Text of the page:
Andrea Marston was a member of EDGES and PoWG from 2010-2012, while she was obtaining her MA in Geography at UBC. Her research interests lie at the intersection of political economy, natural resource use/extraction, and land-based group identities. For her master’s thesis, Andrea examined community-managed water networks in periurban Cochabamba, Bolivia. She considered the merits and drawbacks of community water governance in relation to questions of autonomy, scale, and Bolivia’s putatively “post-neoliberal” turn.
After graduating from UBC, Andrea pursued doctoral studies in Geography at the University of California-Berkeley, where her research has taken a somewhat new direction. Using a combination of ethnographic and archival methods, Andrea’s dissertation explored the rise of cooperative mining in highland Bolivia.
Starting fall 2019, Andrea will start as an Assistant Professor in the Geography Department at Rutgers University.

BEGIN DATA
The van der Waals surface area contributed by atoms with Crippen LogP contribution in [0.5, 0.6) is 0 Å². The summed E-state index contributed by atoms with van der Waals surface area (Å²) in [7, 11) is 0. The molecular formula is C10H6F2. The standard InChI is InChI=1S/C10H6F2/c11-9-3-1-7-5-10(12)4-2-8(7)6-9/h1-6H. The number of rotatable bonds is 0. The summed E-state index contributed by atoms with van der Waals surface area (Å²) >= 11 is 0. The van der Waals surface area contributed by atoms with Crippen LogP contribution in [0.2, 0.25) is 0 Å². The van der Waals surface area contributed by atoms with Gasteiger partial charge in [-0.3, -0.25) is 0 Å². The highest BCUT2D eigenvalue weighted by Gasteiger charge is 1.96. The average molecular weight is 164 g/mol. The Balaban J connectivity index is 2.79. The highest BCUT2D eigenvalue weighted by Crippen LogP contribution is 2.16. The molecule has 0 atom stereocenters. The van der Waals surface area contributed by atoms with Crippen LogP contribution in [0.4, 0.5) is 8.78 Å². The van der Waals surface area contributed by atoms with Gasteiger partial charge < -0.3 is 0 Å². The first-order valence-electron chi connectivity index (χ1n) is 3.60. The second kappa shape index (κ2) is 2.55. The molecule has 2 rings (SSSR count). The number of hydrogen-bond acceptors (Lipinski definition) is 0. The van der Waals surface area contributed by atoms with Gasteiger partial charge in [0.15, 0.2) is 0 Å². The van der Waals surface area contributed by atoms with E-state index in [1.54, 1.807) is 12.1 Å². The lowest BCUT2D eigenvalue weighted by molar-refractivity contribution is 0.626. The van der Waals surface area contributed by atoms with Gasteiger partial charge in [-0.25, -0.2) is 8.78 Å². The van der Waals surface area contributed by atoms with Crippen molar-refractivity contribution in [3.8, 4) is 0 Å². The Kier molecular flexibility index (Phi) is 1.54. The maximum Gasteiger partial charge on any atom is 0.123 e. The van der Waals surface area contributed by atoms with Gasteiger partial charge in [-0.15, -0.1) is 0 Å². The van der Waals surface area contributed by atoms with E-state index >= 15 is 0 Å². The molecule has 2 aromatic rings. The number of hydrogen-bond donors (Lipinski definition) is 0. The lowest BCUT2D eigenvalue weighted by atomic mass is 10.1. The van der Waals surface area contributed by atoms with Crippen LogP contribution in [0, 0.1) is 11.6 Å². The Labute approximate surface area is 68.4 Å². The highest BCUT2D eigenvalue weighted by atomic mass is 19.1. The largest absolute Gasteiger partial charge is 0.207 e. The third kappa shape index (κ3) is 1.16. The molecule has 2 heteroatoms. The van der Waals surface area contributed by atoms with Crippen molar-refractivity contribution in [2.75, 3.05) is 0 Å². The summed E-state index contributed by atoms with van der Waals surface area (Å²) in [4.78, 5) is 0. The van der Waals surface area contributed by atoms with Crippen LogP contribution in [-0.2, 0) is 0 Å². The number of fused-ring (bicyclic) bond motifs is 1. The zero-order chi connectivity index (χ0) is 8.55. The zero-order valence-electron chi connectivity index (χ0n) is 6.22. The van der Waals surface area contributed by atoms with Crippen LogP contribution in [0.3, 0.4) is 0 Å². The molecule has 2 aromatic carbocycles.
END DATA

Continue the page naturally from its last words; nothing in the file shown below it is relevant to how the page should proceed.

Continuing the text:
Refereed Journal Articles
Marston, A.J. (2014) The Scale of Informality: Community-Run Water Systems in Peri-Urban Cochabamba, Bolivia. Water Alternatives 7(1), 72-88.
Marston, A.J. (In Press) Autonomy in a post-neoliberal era: Community water governance in Cochabamba, Bolivia. Special Issue: Not-Quite-Neoliberal Natures in Latin America. Geoforum. http://dx.doi.org/10.1016/j.
Marston, A. (2013) Justice for all? Material and semiotic impacts of Fair Trade craft certification. Geoforum 44, 162-169.
Publications In Progress
de Freitas, C., Marston, A.J., and Bakker, K. Not-Quite-Neoliberal Natures in Latin America. (In Progress) Introduction to special issue in Geoforum. In progress. (Second author, contribution 40%).